If convicted of these “administrative offenses,” she could be placed in indefinite solitary confinement for the remainder of her decades-long sentence.

“It is deeply troubling that Chelsea is now being subjected to an investigation and possible punishment for her attempt to take her life. The government has long been aware of Chelsea’s distress associated with the denial of medical care related to her gender transition and yet delayed and denied the treatment recognized as necessary,” said ACLU Staff Attorney Chase Strangio. “Now, while Chelsea is suffering the darkest depression she has experienced since her arrest, the government is taking actions to punish her for that pain. It is unconscionable and we hope that the investigation is immediately ended and that she is given the health care that she needs to recover.” [Continue reading…]

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Russia’s motives for hacking the DNC remain unclear

The Washington Post reports: The possibility that Russia is behind an information warfare operation to interfere in the U.S. election has sparked concern among administration officials, but it also generated skepticism that there is a Kremlin master plan to install Donald Trump in the White House, as some political operatives are now alleging.

Intelligence officials, who spoke on the condition of anonymity to discuss an issue under investigation, said there is little doubt that agents of the Russian government hacked the Democratic National Committee, and the White House was informed months ago of Moscow’s culpability.

What is at issue now is whether Russian officials directed the leak of DNC material to the anti-secrecy group WikiLeaks — a possibility that burst to the fore on the eve of the Democratic National Convention with the release of 20,000 DNC emails, many of them deeply embarrassing for party leaders.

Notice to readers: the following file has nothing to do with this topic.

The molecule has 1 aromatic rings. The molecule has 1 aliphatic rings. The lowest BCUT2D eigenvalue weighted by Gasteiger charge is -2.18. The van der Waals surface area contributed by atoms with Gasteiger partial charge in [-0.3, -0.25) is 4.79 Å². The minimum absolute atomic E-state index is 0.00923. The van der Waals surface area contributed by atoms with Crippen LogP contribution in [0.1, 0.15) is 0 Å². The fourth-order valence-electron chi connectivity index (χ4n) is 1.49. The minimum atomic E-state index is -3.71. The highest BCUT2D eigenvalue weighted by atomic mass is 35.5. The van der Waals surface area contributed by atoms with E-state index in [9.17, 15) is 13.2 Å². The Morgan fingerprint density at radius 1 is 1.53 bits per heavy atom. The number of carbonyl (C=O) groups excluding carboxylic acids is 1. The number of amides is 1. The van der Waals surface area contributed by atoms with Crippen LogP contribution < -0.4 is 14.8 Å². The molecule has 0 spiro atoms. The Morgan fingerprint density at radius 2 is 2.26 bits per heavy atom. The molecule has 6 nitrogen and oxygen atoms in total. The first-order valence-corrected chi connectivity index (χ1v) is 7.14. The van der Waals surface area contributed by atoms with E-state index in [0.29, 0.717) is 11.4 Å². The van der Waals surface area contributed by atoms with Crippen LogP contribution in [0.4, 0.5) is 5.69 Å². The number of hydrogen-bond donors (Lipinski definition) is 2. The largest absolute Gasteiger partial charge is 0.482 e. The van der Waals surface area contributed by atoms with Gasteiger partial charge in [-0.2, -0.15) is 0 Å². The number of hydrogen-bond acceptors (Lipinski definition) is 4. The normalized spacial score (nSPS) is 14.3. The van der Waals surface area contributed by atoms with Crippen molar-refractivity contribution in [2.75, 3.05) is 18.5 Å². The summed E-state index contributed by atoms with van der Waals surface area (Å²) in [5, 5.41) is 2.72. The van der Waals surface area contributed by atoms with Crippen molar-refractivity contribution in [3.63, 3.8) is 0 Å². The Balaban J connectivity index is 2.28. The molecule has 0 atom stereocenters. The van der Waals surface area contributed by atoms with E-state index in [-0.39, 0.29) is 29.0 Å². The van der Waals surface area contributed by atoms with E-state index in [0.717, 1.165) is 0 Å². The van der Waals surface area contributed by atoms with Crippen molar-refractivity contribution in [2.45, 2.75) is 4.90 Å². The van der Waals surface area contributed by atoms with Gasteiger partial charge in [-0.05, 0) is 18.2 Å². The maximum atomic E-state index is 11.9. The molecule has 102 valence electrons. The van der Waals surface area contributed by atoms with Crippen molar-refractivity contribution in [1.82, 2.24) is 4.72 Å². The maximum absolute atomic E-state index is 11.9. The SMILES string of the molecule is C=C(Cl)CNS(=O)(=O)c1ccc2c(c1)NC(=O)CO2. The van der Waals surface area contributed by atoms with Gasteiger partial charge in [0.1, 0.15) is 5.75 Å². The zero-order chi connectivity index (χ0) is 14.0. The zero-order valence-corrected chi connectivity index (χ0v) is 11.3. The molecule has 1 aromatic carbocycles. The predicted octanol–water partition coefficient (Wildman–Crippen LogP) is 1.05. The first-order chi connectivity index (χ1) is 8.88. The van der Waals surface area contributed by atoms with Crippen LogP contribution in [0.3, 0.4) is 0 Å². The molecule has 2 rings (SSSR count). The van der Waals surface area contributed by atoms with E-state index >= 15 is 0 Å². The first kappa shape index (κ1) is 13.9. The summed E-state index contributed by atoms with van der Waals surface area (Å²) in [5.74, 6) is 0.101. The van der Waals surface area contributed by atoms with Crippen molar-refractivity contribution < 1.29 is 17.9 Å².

The intelligence community, the officials said, has not reached a conclusion about who passed the emails to WikiLeaks. [Continue reading…]

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Assange, avowed foe of Clinton, timed email release for Democratic convention

The New York Times reports: Six weeks before the anti-secrecy organization WikiLeaks published an archive of hacked Democratic National Committee emails ahead of the Democratic convention, the organization’s founder, Julian Assange, foreshadowed the release — and made it clear that he hoped to harm Hillary Clinton’s chances of winning the presidency.

Mr. Assange’s remarks in a June 12 interview underscored that for all the drama of the discord that the disclosures have sown among supporters of Bernie Sanders — and of the unproven speculation that the Russian government provided the hacked data to WikiLeaks in order to help Donald J. Trump — the disclosures are also the latest chapter in the long-running tale of Mr. Assange’s battles with the Obama administration.